Food in the New Urban Agenda

The question of how food and nutrition should be positioned within the New Urban Agenda was the subject of a meeting of experts at the United Nations on May 12, 2016 that resulted in a detailed set of recommendations. On June 18, 2016, a Habitat III preparatory committee released a revised zero draft of the New Urban Agenda that included some, though not all of the expert group’s suggestions. The following are excerpts from the draft that address food security, hunger, nutrition, and urban and regional food systems. Comments on the zero draft are being accepted until July 4, 2016:


Quito Declaration on Sustainable Cities and Human Settlements for All


Shared Vision

We envisage cities and human settlements that: 
(a) fulfill their social function, including the social function of land, ensuring the full and progressive realization of the right to adequate housing, as well as equal access for all to public goods and services, food security and nutrition, quality and accessible public spaces, livelihoods and decent work.


Sustainable Urban Development for Social Inclusion and Poverty Eradication

We commit to ensure equitable and affordable access to basic physical and social infrastructure for all, including affordable serviced land, housing, energy, safe drinking water and sanitation, nutritious food, waste disposal, mobility, health, education, culture and information and communication technologies. We further commit to provide that these services are gender-sensitive and responsive to the rights and needs of children and youth, older persons and persons with disabilities, and other people in vulnerable situations such as refugees, displaced persons and migrants, with no legal, institutional or socio-economic, nor physical barriers.


Environmentally Sound and Resilient Urban Development

We commit to promote the creation of well-connected and well-distributed networks of open, multi- purpose, safe and green public spaces, including the creation of ecological corridors, to improve the resilience of cities to disasters and climate change, reducing flood risks and heat waves, and improving food security and nutrition, physical and mental health, household and ambient air quality, and attractive and livable urban landscapes.


We commit to give particular consideration to urban deltas, coastal areas and other environmentally sensitive areas, highlighting their importance as ecosystems’ providers of significant resources for transport, food security, economic prosperity, ecosystem services and resilience, and integrate appropriate measures to factor them into sustainable urban planning and development.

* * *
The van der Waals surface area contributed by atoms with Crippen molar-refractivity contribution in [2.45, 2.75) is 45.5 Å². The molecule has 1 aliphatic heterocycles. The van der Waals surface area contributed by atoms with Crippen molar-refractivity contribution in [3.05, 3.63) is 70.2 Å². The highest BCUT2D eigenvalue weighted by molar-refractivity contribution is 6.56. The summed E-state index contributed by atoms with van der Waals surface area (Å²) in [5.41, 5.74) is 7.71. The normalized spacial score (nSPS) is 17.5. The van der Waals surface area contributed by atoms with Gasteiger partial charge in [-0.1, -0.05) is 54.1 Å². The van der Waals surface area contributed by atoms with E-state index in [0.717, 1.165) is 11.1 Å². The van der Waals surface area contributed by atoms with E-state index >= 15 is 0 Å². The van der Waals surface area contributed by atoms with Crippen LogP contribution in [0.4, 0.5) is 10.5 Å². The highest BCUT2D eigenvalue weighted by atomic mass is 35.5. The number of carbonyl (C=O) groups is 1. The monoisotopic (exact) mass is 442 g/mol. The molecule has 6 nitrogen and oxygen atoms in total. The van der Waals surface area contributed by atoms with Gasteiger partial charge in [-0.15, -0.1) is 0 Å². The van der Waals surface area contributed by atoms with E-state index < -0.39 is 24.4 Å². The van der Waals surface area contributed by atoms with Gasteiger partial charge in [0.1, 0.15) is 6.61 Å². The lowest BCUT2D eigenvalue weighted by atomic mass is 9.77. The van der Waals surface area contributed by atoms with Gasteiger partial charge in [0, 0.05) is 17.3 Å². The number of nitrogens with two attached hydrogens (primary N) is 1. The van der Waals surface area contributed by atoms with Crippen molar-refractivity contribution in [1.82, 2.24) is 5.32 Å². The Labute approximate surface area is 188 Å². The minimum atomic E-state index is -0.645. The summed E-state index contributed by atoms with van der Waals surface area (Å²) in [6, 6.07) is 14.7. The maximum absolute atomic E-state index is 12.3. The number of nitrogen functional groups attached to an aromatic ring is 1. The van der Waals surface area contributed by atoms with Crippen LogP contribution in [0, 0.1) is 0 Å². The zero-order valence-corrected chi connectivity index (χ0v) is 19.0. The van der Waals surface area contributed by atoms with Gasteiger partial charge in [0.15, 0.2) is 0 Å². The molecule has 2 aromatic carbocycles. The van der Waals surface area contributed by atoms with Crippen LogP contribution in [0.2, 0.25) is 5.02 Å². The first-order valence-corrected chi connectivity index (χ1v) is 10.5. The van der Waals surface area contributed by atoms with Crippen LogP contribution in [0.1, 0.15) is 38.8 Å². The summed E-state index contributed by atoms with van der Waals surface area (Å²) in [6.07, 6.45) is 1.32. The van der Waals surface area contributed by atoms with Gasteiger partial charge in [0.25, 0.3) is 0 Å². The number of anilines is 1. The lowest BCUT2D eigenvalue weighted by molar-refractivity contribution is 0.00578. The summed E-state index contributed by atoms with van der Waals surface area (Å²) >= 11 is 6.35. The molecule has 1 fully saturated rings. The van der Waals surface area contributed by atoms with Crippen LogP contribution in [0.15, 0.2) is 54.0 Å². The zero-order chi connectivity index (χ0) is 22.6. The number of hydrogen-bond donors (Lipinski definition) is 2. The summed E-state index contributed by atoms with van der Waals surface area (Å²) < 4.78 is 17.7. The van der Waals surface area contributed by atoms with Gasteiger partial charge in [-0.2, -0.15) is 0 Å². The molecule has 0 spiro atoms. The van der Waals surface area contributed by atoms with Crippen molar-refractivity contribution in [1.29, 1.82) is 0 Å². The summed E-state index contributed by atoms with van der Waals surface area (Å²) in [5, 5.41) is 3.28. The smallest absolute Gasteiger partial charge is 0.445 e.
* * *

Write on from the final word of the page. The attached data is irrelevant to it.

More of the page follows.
We commit to support local provision of basic services, leveraging on the proximity of resources, recognizing that a heavy reliance on distant sources of energy, water, food, and materials pose sustainability challenges, including vulnerability to service supply disruptions.


We commit to strengthening the of resources like land, water, energy, materials, food, oceans and seas, freshwater resources as well as the production and environmentally sound management of waste, minimization of hazardous chemicals, and the mitigation of emissions of greenhouse gases and air pollutants, taking into consideration urban-rural linkages, functional supply and value chains in the full-range of resource requirements vis-à-vis the environmental impact and sustainability, striving to a progressive transition towards a circular economy.


Planning and Managing Urban Spatial Development

We will implement polycentric and balanced territorial development policies and plans, strengthening the role of small and intermediate cities in enhancing food security and nutrition systems, providing access to housing, infrastructure and services, and facilitate effective trade links, ensuring that small scale farmers are linked to larger supply chains. We will also support urban agriculture and farming as an option to contribute to food security.


We will promote the integration of food and nutrition needs of urban residents, particularly the urban poor, in urban development planning, contributing to the elimination of hunger and malnutrition. We will promote coordination of food security and agriculture policies across rural, peri-urban, and urban areas to facilitate the production, storage, transport, and marketing of food to consumers. We will further promote the coordination of food policies with energy, water, transport, and other policies in urban areas to maximize efficiencies and minimize waste, recognizing the food-water-energy nexus. 

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